Growing threat to patients as superbug resistance grows

The rise of drug-resistant superbugs is a ‘timebomb’ which could make even routine surgery life-threatening, the UK Government’s Chief Medical Officer has warned.


Professor Dame Sally Davies warns that the growing resistance to antibiotics could leave millions vulnerable within the next ten years, and ‘will send the health service back to 19th century’.

There has been no new class of antibiotic discovery since 1987, whereas a new infection emerges yearly.The risk is so serious that Dame Sally has asked the Government to put antibiotic resistance on the national risk register, along with terrorist attacks or a national flu pandemic. Doctors are also being ordered to prescribe fewer antibiotics.

‘That is one way of getting central and cross-government action internationally,’ she said. ‘It should be [on the register] because this is a growing problem. And if we don’t get it right, we will find ourselves in a health system not dissimilar to the early 19th century at some point.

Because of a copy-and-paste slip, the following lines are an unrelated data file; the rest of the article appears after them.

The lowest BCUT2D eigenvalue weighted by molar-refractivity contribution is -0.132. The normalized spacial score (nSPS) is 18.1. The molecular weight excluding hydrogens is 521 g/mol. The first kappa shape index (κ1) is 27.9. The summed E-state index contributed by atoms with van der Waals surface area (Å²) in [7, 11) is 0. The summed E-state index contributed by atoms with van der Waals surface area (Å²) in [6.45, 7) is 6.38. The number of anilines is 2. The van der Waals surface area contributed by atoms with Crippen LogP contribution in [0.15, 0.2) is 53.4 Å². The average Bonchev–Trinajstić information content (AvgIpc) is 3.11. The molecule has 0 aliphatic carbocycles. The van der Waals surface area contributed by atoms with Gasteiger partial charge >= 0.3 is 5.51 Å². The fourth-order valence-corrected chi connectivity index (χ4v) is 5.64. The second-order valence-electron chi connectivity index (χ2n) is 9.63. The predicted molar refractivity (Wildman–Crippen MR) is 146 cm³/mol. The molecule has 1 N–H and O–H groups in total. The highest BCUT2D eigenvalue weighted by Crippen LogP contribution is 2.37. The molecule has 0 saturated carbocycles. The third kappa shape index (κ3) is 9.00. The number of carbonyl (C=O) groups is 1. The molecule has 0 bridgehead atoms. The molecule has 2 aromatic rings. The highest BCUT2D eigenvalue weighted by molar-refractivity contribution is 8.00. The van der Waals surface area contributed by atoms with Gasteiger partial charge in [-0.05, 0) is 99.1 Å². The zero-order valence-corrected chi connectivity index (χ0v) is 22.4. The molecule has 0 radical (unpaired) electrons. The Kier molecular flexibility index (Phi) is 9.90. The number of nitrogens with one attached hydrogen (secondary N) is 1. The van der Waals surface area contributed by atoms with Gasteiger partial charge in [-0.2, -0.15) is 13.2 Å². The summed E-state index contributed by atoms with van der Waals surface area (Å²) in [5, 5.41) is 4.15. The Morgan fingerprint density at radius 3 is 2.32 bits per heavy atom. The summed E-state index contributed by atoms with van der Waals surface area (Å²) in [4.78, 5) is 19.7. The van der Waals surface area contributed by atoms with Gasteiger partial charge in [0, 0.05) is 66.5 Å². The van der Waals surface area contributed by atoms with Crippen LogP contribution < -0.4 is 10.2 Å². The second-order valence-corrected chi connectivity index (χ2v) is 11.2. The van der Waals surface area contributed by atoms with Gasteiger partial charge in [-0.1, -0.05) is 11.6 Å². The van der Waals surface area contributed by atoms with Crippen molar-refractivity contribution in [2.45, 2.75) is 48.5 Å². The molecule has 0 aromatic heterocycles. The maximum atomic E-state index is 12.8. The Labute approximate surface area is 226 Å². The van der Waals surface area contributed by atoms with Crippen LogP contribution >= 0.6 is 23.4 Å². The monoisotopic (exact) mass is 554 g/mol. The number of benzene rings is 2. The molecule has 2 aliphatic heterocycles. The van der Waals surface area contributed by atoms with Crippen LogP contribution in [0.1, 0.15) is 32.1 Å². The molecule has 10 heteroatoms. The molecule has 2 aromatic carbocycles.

‘If we don’t act now, any one of us could go into hospital in 20 years for minor surgery and die because of an ordinary infection that can’t be treated by antibiotics. And routine operations like hip replacements or organ transplants could be deadly because of the risk of infection.’

A number of infections are already difficult to treat including E Coli; drug resistant TB – cases of extensively-resistant TB, which resists almost all types of drugs, have also emerged in the UK, with 12 in the past two years – as many as in the previous 15 years.

In the past five years, the number of cases of blood poisoning from antimicrobial resistant (AMR) forms of E. coli – which is twice as fatal as the normal bug – has gone up 60 per cent.

The drug-resistant gut bug alone, which is picked up in hospital in half of cases, could be responsible for up to 2,500 deaths in 2011 – more than MRSA and C. difficile combined.

Another issue which is undermining the efforts to stem resistance is the use of antibiotics liberally used in agriculture, and their availability over the counter in some countries.

In 2010, infectious diseases accounted for 7 per cent of all deaths and 4 per cent of all potential years of life lost in England.